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Morphological diversity in the autopodium of salamanders and newts (Caudata: Lissamphibia): relations with ecological aspects and diversification rates

Grant number: 18/00873-8
Support type:Scholarships in Brazil - Scientific Initiation
Effective date (Start): July 01, 2018
Effective date (End): December 31, 2018
Field of knowledge:Biological Sciences - Zoology
Principal Investigator:Tiana Kohlsdorf
Grantee:Stella Marco Kyomen
Home Institution: Faculdade de Filosofia, Ciências e Letras de Ribeirão Preto (FFCLRP). Universidade de São Paulo (USP). Ribeirão Preto , SP, Brazil
Associated research grant:15/07650-6 - Ecology, evolution and development (Eco-Evo-Devo) in the Brazilian herpetofauna, AP.TEM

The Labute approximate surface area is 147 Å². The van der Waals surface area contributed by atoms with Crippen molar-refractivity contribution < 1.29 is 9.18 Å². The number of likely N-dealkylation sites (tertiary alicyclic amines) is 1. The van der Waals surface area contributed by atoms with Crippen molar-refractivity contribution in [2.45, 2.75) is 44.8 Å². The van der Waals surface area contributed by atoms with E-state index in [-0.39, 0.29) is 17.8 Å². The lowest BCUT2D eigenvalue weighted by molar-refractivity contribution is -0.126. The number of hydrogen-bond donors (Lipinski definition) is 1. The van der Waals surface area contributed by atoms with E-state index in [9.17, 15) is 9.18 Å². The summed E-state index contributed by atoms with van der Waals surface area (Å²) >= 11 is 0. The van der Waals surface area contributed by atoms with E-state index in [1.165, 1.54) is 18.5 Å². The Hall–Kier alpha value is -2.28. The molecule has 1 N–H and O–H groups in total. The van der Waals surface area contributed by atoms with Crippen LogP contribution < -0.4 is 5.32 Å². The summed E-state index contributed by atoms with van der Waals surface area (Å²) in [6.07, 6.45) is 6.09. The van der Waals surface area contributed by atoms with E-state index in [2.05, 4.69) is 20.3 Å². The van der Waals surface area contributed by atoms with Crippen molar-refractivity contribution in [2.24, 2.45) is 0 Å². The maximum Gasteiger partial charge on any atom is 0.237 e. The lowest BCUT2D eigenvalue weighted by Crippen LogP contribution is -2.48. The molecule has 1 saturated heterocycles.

The evolutionary history of Tetrapoda is marked by several events of morphological diversification, in which many of them resulted in variations in the locomotor appendices. Such events involved, independently, the loss of one or more digits in the autopodium of specific lineages. Among tetrapods, the living representants of Lissamphibia exhibit remarkable variations in the digit number and phalangeal formulas that are potentially associated to ecological aspects, such as the use of specific microhabitats. The order Caudata includes the salamanders and newts and it is characterized by a great taxonomic, ecological and morphological diversity which is highlighted by its considerable species richness and interspecific variation in the number of digits present in the autopodium. Despite of such knowledge regarding its great diversity, the current literature lacks a detailed mapping of digit variation in this clade as well as specific hypotheses testing the ecological and evolutionary correlates of patterns of digit variation in Caudata. The evaluation of these patterns in a ecomorphological and macroevolutionary perspective can elucidate questions related to the influence of ecological regimes in the process of morphological and species richness diversification in Caudata. In this context, the present project aim to identify the variation of digit number and phalangeal formulas in Caudata, subsequently testing specific hypotheses regarding the evolutionary associations between the digital patterns and ecological (habitat and microhabitat use) and evolutionary (diversification rates) parameters. The proposal stands out for its scientific merit in the Evolutionary Biology field and for the differentiated training that will be provided to the student of Scientific Initiation.